Our lovely friend Chris from Laser Cut Supplies has written a guest post for us to explain how he brings to life amazing designs for Under the Rowan Trees.
I’ve always been creative, and found my first love for computers 25 years ago. I started graphic and web design when I was 13. I’ve taught myself everything – never had any education in computers or design. I’ve always used technology and creativity to solve problems.
I moved to Leeds from Hull when I was 21, met a girl, fell in love and decided Leeds was my new home. 5 years later we have our first child. My partner is very meticulous with a keen eye for detail. For our son’s first birthday she bought boxes and balloons and stickers and made personalised favour boxes for the children. The comments she received were fantastic and as she enjoyed making them and so wanted to make a small business out of it. I worked out that the profit margin was tiny, and we couldn’t charge more for what is essentially a disposable item.
I had been looking for an excuse to buy a Silhouette Cameo craft cutter, and with a small bonus from work, this was the perfect excuse and opportunity to buy one knowing I could save money by making everything from scratch.
As time went on I brought many ideas to life, but eventually my tiny craft cutter was no longer cutting it (pardon the pun) and about a year ago during a stint of depression I decided that if I didn’t change anything, nothing would ever change. I decided to invest in a laser cutter. Secretly I’d been wanting one for years, but never had the guts to outlay such an expense. I took a risk and it paid off. I love experimenting and creating. It’s the perfect tool for me.
Laser cutting starts at the design stage.
When designing something for laser cutting, a few things need to be taken into consideration. Because a laser cutter burns the material, although not impossible, it’s very difficult to achieve shades. Any point on the material is either “burnt” or “not burnt”, so for simplicity let’s call this Black & White. All designs are created in blocks of black and white.
You also have a choice of cutting, engraving, or a combination of the two. When you decide to cut a section you need to think about whether or not that section is going to fall out of the design or not. You also need to think about how strong each section will be once cut. Because of the precision of the laser it’s easy to create objects so thin that they break very easily.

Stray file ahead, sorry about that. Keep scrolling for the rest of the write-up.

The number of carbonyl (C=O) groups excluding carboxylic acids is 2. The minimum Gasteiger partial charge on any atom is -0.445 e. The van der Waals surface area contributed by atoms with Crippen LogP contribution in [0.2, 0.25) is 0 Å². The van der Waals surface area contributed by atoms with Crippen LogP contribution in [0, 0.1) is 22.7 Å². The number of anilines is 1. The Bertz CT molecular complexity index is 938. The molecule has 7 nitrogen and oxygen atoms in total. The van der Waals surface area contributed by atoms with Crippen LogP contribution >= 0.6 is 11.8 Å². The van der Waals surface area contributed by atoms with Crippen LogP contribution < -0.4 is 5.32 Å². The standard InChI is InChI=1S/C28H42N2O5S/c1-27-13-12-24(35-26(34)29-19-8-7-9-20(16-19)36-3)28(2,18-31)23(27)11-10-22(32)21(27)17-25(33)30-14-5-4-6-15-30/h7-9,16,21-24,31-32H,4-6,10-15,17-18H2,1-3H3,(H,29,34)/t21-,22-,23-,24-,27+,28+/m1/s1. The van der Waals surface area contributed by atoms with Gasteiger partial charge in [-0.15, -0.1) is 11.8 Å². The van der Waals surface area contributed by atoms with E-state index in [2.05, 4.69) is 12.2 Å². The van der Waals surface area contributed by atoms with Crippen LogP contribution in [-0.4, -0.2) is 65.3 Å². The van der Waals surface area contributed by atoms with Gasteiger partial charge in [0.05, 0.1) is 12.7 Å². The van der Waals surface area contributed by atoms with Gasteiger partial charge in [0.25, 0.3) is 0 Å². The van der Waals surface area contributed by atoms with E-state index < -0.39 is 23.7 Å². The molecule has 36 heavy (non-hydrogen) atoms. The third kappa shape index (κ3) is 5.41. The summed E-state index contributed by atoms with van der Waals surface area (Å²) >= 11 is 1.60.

A lot of thought needs to go into the designs to ensure that they are both attractive and functional.
Once a design is created it needs to be exported to the laser.
A laser cutter is a type of CNC (Computer Numerical Control). CNCs don’t use pictures like a printer would, they use
vectors. A vector is two points with velocity. The machine uses two (sometimes 3) axis to move a laser beam along a vector. The laser works a lot like using a magnifying glass focusing the sun to burn things, except the focus has a much higher precision than a magnifying glass. If focused correctly it is precise to 0.01mm
Preparing a laser cutter for use is a much more complicated process than simply pressing print on a printer.
A laser is produced in a fragile glass tube – something to do with agitating co2 inside a chamber. I don’t really care for the science involved. The tube gets hot. very hot, and as such needs to be cooled. If the laser tube raises above 25C it will shatter. To keep it cool, water needs to be pumped through the tube all the time while operating. About 50 Litres of deionized water helps keep it cool for a few hours of use.
One the beam has been created, it needs to be redirected to the material, and it does this by being bounced off 3 carefully placed gold plated mirrors and then finally through a focusing lens. All these parts need to be cleaned on a regular basis using Isopropyl Alcohol. this removes all dust and grease and soot. If you were to leave the parts dirty they would heat up and eventually crack.
As we are burning the materials a lot of smoke is produced. This needs to be removed from the machine and the room. A simple air extractor does the job here. You know the saying “Where there is smoke, there is fire.”? That is very true here. A small flame is often created at the laser point which can damage the lens, or much worse cause fires. This needs to be extinguished, and we do that by focusing a jet of compressed air right at the point. This not only puts the flame out, but it reduces the heat of the smoke, and in turn reduces the extent of the burn to the material.
The laser usually cuts at around 2cm per second (which is pretty slow) and some cuts – depending on complexity – can take in excess of an hour to cut!
The materials that we use includes paper, card, mdf, spruce plywood, American walnut, cherry and acrylic. We are always exploring with new materials.
There are some materials that we can’t cut – anything that contains chlorine for one. This would produce chlorine gas and that’s probably the last thing you want to be inhaling. Other than the health issue, it would corrode the machine. Polyvinyl Chloride is hidden in a lot of things. A good example is LPs which sometimes get laser cut. This must be done with more advance machines and ventilation
Each material that we use has different settings, so it’s not a case of one size fits all, and as most of the materials we use are from nature, we often find imperfections and have to compensate for these.
I personally find acrylic the best material to work with; the engrave gives a good contrast, it cuts cleanly and it smells great. It can be filled with acrylic paint, and sanded easily.
Who knows what the future holds? Maybe a bigger laser and a workshop. I’m still testing the water but I’m confident that one day I’ll find my niche.
Laser Cut Supplies can be found on Facebook.